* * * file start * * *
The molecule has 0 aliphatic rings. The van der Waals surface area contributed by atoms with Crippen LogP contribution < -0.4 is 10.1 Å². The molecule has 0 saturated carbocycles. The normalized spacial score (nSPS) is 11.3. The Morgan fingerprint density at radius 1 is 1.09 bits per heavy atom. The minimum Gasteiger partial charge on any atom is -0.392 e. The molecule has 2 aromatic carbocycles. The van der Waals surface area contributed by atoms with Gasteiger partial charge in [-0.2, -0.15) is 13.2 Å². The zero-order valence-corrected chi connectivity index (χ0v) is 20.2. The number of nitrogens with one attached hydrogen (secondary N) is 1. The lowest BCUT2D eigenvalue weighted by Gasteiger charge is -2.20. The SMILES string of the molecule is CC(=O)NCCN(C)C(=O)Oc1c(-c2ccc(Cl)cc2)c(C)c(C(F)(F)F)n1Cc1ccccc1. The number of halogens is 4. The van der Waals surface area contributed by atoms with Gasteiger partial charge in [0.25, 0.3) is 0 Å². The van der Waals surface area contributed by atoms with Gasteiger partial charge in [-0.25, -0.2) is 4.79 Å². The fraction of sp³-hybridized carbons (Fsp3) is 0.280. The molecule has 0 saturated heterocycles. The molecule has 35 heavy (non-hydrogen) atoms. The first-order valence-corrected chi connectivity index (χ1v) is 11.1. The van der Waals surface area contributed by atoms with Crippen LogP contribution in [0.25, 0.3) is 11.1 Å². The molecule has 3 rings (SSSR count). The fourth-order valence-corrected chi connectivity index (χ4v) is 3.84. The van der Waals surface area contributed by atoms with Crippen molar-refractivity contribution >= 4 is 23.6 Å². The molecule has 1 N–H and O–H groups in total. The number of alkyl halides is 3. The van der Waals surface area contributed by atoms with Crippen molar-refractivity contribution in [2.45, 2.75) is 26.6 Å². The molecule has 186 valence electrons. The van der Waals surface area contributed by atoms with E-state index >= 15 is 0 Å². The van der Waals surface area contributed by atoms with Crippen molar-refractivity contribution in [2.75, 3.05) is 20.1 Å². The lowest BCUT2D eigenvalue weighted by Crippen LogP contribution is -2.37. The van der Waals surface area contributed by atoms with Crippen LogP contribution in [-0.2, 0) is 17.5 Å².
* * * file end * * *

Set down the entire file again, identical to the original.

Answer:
The molecule has 0 aliphatic rings. The van der Waals surface area contributed by atoms with Crippen LogP contribution < -0.4 is 10.1 Å². The molecule has 0 saturated carbocycles. The normalized spacial score (nSPS) is 11.3. The Morgan fingerprint density at radius 1 is 1.09 bits per heavy atom. The minimum Gasteiger partial charge on any atom is -0.392 e. The molecule has 2 aromatic carbocycles. The van der Waals surface area contributed by atoms with Gasteiger partial charge in [-0.2, -0.15) is 13.2 Å². The zero-order valence-corrected chi connectivity index (χ0v) is 20.2. The number of nitrogens with one attached hydrogen (secondary N) is 1. The lowest BCUT2D eigenvalue weighted by Gasteiger charge is -2.20. The SMILES string of the molecule is CC(=O)NCCN(C)C(=O)Oc1c(-c2ccc(Cl)cc2)c(C)c(C(F)(F)F)n1Cc1ccccc1. The number of halogens is 4. The van der Waals surface area contributed by atoms with Gasteiger partial charge in [0.25, 0.3) is 0 Å². The van der Waals surface area contributed by atoms with Gasteiger partial charge in [-0.25, -0.2) is 4.79 Å². The fraction of sp³-hybridized carbons (Fsp3) is 0.280. The molecule has 0 saturated heterocycles. The molecule has 35 heavy (non-hydrogen) atoms. The first-order valence-corrected chi connectivity index (χ1v) is 11.1. The van der Waals surface area contributed by atoms with Crippen LogP contribution in [0.25, 0.3) is 11.1 Å². The molecule has 3 rings (SSSR count). The fourth-order valence-corrected chi connectivity index (χ4v) is 3.84. The van der Waals surface area contributed by atoms with Crippen molar-refractivity contribution >= 4 is 23.6 Å². The molecule has 1 N–H and O–H groups in total. The number of alkyl halides is 3. The van der Waals surface area contributed by atoms with Crippen molar-refractivity contribution in [2.45, 2.75) is 26.6 Å². The molecule has 186 valence electrons. The van der Waals surface area contributed by atoms with E-state index >= 15 is 0 Å². The van der Waals surface area contributed by atoms with Crippen molar-refractivity contribution in [2.75, 3.05) is 20.1 Å². The lowest BCUT2D eigenvalue weighted by Crippen LogP contribution is -2.37. The van der Waals surface area contributed by atoms with Crippen LogP contribution in [-0.2, 0) is 17.5 Å².